News and current affairs magazine Private Eye has highlighted the concerns of a coroner over a woman’ death after she twice left the psychiatric unit in Hove where she was being detained.
West Sussex coroner Penelope Schofield spoke out after a jury returned a verdict of unlawful killing in the case of 21-year-old Brighton University student Janet Müller.
Miss Müller left Mill View Hospital, in Hangleton, twice in just over 12 hours. The next day her body was found in the boot of a burning car.
The criticisms at the inquest last month have been addressed in a statement by Sussex Partnership NHS Foundation Trust which runs Mill View and the hospital’s boss apologised.
Under the head-line “Care-less killing”, Private Eye said: “Twice in one day business studies student Janet Müller, 21, was able to walk out of the Sussex psychiatric unit where she was being detained for her own safety.
“The first time she was taken back by the police after being seen in a distressed state wandering in a field. The second time she did not return.
“Her beaten body was found in a burnt-out Volkswagen the following day.
“Last year Christopher Jeffrey-Shaw, who admitted setting fire to the car, was cleared of murder but convicted of manslaughter after he claimed to have been involved with drug dealers who borrowed his car for a robbery which went wrong.
“Jailing him for 17 years, the judge told him that while the jury had found he was not responsible for the head injuries Janet had suffered, ‘you did not have the human decency to check if the person in the boot of your car was dead or alive.’
“Last week an inquest jury issued a narrative verdict suggesting Janet’s death had been wholly preventable.
“She should never have been able to walk out of Mill View Hospital in Hove once, let alone twice.
“The jury concluded that Janet had been unlawfully killed but found Sussex Partnership NHS Foundation Trust guilty of a series of failures in her care.
“These included not having enough staff on duty, incomplete and contradictory medical records and risk assessments, a lack of communication between staff and failing to make safe a garden wall over which it was known patients could flee.
“The jury had heard that two others had absconded since Janet’s death in March 2015.
“West Sussex coroner Penelope Schofield said that while improvements had been made ‘patients are still absconding and it does concern me that patients are not being protected’.
“Janet had come to the UK from Germany to study international business management at the University of Brighton in September 2012.
“She had been taken to Mill View suffering a psychotic episode and during her ten days on the ward repeatedly told staff she wanted to leave.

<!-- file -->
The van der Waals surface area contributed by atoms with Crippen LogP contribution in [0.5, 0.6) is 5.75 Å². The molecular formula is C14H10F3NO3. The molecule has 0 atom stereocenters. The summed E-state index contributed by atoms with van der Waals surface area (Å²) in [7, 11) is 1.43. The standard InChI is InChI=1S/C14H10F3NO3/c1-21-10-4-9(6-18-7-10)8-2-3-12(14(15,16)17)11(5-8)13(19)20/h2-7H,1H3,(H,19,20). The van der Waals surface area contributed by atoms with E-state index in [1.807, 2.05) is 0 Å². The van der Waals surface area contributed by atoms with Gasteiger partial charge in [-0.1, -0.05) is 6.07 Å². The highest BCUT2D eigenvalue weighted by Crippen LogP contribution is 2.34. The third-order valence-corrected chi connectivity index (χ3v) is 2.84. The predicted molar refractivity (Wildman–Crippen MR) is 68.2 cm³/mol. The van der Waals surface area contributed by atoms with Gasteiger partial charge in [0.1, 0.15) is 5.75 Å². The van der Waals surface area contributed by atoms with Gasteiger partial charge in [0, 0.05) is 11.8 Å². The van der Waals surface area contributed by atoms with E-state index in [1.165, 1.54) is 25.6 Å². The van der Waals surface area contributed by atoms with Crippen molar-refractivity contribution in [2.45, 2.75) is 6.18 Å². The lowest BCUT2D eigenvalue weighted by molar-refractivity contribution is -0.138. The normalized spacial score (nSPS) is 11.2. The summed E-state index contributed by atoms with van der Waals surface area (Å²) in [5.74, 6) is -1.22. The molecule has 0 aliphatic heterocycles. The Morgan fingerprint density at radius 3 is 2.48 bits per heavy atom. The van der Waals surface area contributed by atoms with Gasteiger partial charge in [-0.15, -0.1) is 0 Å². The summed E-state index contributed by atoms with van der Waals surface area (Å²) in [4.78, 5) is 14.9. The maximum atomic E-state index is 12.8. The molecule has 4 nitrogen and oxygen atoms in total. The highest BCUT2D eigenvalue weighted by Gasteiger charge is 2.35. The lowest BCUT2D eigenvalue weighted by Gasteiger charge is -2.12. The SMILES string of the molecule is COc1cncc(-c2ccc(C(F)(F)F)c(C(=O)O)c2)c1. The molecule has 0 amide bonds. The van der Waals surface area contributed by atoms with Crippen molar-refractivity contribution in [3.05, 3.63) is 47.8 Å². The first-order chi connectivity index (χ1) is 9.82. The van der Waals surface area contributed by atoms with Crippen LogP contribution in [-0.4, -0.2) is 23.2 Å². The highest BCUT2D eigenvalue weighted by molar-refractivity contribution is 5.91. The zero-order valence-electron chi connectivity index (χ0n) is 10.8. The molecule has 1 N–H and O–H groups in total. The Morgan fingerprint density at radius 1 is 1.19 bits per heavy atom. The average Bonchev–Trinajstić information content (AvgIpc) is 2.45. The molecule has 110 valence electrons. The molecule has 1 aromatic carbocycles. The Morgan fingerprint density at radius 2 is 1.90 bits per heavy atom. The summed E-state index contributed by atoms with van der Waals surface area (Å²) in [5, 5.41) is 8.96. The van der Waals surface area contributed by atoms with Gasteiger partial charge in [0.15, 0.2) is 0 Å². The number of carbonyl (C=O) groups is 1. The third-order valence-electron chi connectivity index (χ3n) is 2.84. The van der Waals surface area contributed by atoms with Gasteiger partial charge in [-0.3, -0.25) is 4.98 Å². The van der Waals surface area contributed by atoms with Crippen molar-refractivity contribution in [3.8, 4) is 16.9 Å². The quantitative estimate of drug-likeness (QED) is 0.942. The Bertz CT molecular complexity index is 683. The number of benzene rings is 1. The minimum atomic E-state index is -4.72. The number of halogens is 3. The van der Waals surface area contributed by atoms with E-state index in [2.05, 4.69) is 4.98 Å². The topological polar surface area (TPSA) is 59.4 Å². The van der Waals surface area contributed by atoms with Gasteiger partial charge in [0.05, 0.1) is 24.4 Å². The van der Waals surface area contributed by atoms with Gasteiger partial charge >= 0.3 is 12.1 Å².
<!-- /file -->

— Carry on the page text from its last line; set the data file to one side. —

“On 12 March she disappeared at some point after 7.45am, later saying she had climbed over the garden wall.
“Despite Janet being on 15-minute observations, the senior nurse on the ward was not told of her disappearance and a search was not instigated for more than an hour.
“One Janet’s return a senior manager said she should be placed on constant observation and that the door to the garden should be locked.
“Instead, Janet was allowed into the garden on her own and, it appears, was only checked around once an hour.
“Despite being seen to have become distressed at around 9pm, nothing was done to ensure Janet remained on the ward. The one qualified nurse on duty was busy dispensing night-time medication.
“Last seen on CCTV in the early hours before her fatal encounter with Jeffrey-Shaw, Janet’s body was recovered later that afternoon.
“Deborah Coles, director of campaigning charity Inquest, which supported Janet’s family, said hers was the fourth death in recent years at Mill View which had attracted criticism: ‘Although she was tragically killed by a stranger, the failures in Janet’s care were not isolated incidents, which begs the question had they acted on previous recommendations would Janet still be alive today?’”
Sussex Partnership’s clinical and service director for Brighton and Hove, Gurprit Pannu, said: “I do not underestimate how difficult and painful this inquest must have been for Ms Müller’s family and friends.
“I want to offer my sincere condolences on behalf of the Trust. I also want to say sorry.”
Dr Pannu, a consultant psychiatrist at the trust, said: “Ms Müller was a vulnerable young woman under our care who should not have been able to leave hospital in the way she did.
“We have made changes following our own internal investigation which has included improving our security arrangements at Mill View Hospital.
“Ms Müller’s death was also included in an independent review of homicides we commissioned and published last year to make sure we embed the learning from incidents in a way that helps us improve the services we provide.
“That said, the fact remains that Ms Müller left hospital without permission while under our care.
“As clinical director responsible for our services in Brighton and Hove, I take personal responsibility for making sure we reduce the risk of anything like this happening again.
“As an NHS trust, we will reflect on the points the coroner has made today and make sure we respond to the concerns she has raised.”
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